Selected Federal Statutes

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The Number and Apportionment of Representatives

The Number of Congressional Districts and the Number of Representatives from Each District

The Time of Conducting Federal Elections

The Voting Rights Act of 1965, as amended

The National Voter Registration Act of 1993

The Uniformed and Overseas Citizens Absentee Voting Act

The Voting Accessibility for the Elderly and Handicapped Act

Retention of Voting Documentation

Conspiring Against the Rights of Citizens and Deprivation of Rights Under Color of Law

Denying the Right of Individuals to Vote Because of Errors or Omissions on their Voter Registration Application

False Information in, and Payments for, Registering or Voting

Voting More Than Once

The Number and Apportionment
of Representatives
(2 U.S.C. 2a & 2b)
This statute fixes the number of members in the U.S. House of Representatives at 435 (as first established in 1911) and provides for their decennial reapportionment according to the "method of equal proportions, no State to receive less than one member."
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The Number of Congressional Districts and the Number of Representatives from Each District
(2 U.S.C. 2c)

This Statute formally establishes, as of 1967, the single-member-district (or nominal") system of representation in the U.S. House of representatives requiring each State to contain as many Congressional districts as it has members in the House with one member being elected from each district. 

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   The Time of Conducting Federal Elections
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Presidential Elections
(3 U.S.C.1)

The time for appointing presidential Electors (and, hence, for conducting presidential elections by today's practice of appointing them by direct popular vote) was established in 1845 as being "on the Tuesday next after the first Monday in November, in every fourth year..."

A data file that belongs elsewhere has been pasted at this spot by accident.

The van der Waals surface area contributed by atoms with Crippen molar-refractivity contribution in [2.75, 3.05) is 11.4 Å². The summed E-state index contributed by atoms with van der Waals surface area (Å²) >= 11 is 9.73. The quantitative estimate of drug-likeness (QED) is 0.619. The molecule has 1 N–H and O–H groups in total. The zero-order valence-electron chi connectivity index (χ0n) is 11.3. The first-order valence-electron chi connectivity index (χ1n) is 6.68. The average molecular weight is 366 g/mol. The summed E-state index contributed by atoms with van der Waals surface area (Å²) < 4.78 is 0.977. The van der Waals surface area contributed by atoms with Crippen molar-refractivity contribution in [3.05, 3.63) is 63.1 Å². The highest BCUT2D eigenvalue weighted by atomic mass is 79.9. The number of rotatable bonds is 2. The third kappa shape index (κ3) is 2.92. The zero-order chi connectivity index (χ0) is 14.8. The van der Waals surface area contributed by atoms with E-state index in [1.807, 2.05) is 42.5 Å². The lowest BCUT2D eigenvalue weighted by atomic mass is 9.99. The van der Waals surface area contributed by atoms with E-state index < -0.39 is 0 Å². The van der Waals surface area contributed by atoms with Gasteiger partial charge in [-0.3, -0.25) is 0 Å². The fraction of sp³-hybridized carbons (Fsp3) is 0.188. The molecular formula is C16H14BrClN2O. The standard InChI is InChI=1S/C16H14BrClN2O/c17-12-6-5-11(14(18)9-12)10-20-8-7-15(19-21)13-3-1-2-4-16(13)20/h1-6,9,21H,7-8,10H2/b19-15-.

House Elections The time for electing Representatives was established in 1875 as being "The Tuesday next after the first Monday in November, in every even numbered year..."
   
Senate Elections The time for electing Senators was established in 1914 as being "At the regular election held in any State next preceding the expiration of the term for which any Senator was elected to represent such State in Congress, at which election a Representative to Congress is regularly by law to be chosen..." 
   
  The Voting Rights Act of 1965, as amended
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  The Voting Rights Act of 1965 was originally designed to protect and facilitate the voting rights of racial minority groups. Subsequent amendments have, however, expand it to include members of language minority groups as well as other more general matters regarding voting qualifications and procedures. As a result, some portions of the Voting Rights Act now apply to all elections nationwide, other portions apply nationwide but only to presidential general elections, and still other portions apply to all elections but only in certain States or political subdivisions. (In order to find out whether your jurisdiction is covered by these latter provisions, we suggest that you contact your State election authority or the Department of Justice guidelines). 

Salient features of the Voting Rights Act include the following:

   
Discriminatory Laws, Procedures, or Electoral Systems